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Frog belongs to the Phylum Chordata, Subphylum Vertebrata or Chordata, Subphylum Vertebrata or Craniata, Superclass Gnathostomata, Class Amphibia and Genus Rana. The most common species is known as Rana tigrina. The scientific name of common toad is Bufo melanostictus. The most common frog found in India is the Indian bullfrog. It is the largest frog and is named as bullfrog because of its large size and loud call. Indian bullfrog is found in freshwater marshes, ditches, ponds, and shallow lakes. They are also reported from running waters, and are seen in large numbers during rainy season as they breed during this period. They undergo aestivation (summer sleep) in summer and hibernation (winter sleep) in winter. During scorching summer they protect themselves by burrowing in damp and soft soil. They rest in a squatting posture, i.e. hind-limbs folded inside and fore-limbs upright. They are carnivorous (feeding upon other animals, insects, etc.), poikilotherms i.e. the body temperature changes with environment. They develop protective colouration to camouflage, that is, to hide in surroundings.


Frogs exhibit sexual dimorphism. Male and female are distinguishable externally only during breeding season when the males develop nuptial pad in the thumb. Vocal sac in males produces louder sound as compared to the females, which are devoid of vocal sac.

Internal Morphology

The mouth is present as a terminal, wide opening. It opens into buccopharyngeal cavity, which contains numerous maxillary teeth arranged along the margin of the upper jaw and vomerine teeth present in the roof of the bucco-pharyngeal cavity. The lower jaw is toothless. Opening of eustachian tube, vocal sac (only in male) gullet and glottis can be seen clearly in the bucco-pharyngeal cavity. The muscular tongue is bilobed at the tip and free from behind. It is used for capturing the prey.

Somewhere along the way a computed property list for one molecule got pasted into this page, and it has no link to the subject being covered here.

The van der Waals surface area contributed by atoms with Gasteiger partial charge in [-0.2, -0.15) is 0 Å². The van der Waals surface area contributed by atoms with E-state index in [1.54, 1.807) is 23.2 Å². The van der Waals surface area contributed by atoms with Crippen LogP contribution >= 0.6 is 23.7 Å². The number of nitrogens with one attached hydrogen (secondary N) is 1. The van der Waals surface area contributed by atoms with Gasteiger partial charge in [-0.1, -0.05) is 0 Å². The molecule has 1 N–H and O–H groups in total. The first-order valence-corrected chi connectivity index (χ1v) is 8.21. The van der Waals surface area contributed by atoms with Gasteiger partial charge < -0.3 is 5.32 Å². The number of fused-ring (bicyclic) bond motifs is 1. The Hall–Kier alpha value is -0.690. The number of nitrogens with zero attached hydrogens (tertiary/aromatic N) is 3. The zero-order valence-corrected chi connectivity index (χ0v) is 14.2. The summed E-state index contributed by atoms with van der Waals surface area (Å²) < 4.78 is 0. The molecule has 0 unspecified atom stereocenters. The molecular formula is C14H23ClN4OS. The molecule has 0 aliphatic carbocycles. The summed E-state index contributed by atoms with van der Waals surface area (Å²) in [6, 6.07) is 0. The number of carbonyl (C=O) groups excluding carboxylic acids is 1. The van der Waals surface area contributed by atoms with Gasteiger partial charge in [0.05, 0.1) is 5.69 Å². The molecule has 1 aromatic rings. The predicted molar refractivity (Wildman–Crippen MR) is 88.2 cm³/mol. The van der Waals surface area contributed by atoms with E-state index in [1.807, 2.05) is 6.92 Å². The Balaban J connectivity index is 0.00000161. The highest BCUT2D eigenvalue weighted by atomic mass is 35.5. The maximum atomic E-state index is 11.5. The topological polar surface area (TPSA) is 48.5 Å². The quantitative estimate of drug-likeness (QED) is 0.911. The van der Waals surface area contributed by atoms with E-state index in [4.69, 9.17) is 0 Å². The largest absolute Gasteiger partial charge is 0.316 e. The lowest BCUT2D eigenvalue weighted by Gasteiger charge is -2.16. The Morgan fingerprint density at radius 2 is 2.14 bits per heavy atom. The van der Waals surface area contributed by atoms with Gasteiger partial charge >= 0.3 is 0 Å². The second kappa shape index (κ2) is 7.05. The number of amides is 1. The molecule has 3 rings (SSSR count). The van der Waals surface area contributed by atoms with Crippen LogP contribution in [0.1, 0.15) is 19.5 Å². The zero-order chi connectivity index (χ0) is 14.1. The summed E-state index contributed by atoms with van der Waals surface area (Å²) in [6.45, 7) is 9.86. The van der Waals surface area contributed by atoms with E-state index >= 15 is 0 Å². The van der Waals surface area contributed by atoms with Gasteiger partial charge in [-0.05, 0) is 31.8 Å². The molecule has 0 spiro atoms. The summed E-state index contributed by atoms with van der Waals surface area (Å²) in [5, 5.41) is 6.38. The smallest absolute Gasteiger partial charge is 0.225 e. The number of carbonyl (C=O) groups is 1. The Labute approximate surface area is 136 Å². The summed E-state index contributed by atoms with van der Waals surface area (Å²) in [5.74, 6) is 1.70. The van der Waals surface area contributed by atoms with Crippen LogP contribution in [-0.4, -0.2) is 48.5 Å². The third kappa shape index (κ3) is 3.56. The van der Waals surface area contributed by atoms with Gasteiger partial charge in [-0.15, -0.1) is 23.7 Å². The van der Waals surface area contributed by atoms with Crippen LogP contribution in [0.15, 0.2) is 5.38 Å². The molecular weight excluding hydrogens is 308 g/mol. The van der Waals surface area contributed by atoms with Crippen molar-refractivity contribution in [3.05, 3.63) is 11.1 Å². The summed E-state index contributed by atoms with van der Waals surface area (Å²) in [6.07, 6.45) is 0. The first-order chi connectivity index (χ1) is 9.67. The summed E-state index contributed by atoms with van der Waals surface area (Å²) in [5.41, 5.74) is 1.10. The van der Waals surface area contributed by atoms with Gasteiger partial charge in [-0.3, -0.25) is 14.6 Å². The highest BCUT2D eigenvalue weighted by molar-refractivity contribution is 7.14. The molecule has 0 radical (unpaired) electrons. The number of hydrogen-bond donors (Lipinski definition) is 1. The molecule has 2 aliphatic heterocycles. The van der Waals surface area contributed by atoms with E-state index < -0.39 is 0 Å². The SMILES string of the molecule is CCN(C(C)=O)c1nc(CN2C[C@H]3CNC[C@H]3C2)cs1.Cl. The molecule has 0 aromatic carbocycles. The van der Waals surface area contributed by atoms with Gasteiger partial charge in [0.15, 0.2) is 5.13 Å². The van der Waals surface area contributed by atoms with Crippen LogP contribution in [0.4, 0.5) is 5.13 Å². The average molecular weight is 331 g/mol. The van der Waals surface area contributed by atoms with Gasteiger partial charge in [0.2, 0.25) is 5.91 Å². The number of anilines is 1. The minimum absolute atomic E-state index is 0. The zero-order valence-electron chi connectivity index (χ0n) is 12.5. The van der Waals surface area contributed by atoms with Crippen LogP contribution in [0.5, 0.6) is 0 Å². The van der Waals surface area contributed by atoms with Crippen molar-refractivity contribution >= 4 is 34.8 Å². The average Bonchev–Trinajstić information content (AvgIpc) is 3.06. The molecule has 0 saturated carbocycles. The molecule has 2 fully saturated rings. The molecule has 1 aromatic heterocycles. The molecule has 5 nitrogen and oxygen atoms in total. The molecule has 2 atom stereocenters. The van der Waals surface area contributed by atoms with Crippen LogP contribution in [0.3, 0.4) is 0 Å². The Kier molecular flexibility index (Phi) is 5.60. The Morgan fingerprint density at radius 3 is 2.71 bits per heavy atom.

The gullet opens in narrow and short tube-like oesophagus, which continues in large and distended stomach. It contains a thick muscular layer, which helps in converting food into chyme. It secretes gastric juice containing HCl and proteolytic enzymes. Stomach is followed by a coiled small intestine. Intestinal wall has numerous finger-like folds, called villi and microvilli, projecting into its lumen to enhance surface area of absorption for digested food. The first part of the small intestine laying parallel to stomach is called duodenum. Intestine continues into a wider rectum, opening into cloacea. The urinary bladder opens into cloacal chamber through the ureter.
The gastric and intestinal glands occur in the walls of stomach and intestine, respectively. The other important digestive glands associated with the alimentary canal are liver and pancreas. Liver secretes bile, which is temporarily stored in gall bladder before being released into the duodenum. Bile helps in digestion of food by changing its pH from acidic to alkaline and by emulsifying the fat. Liver does not secrete any digestive enzyme. Pancreas is an irregular, elongated gland, situated in a thin mesentery and lies parallel to the stomach. It produces pancreatic juice containing digestive enzymes like trypsin, amylopsin, etc.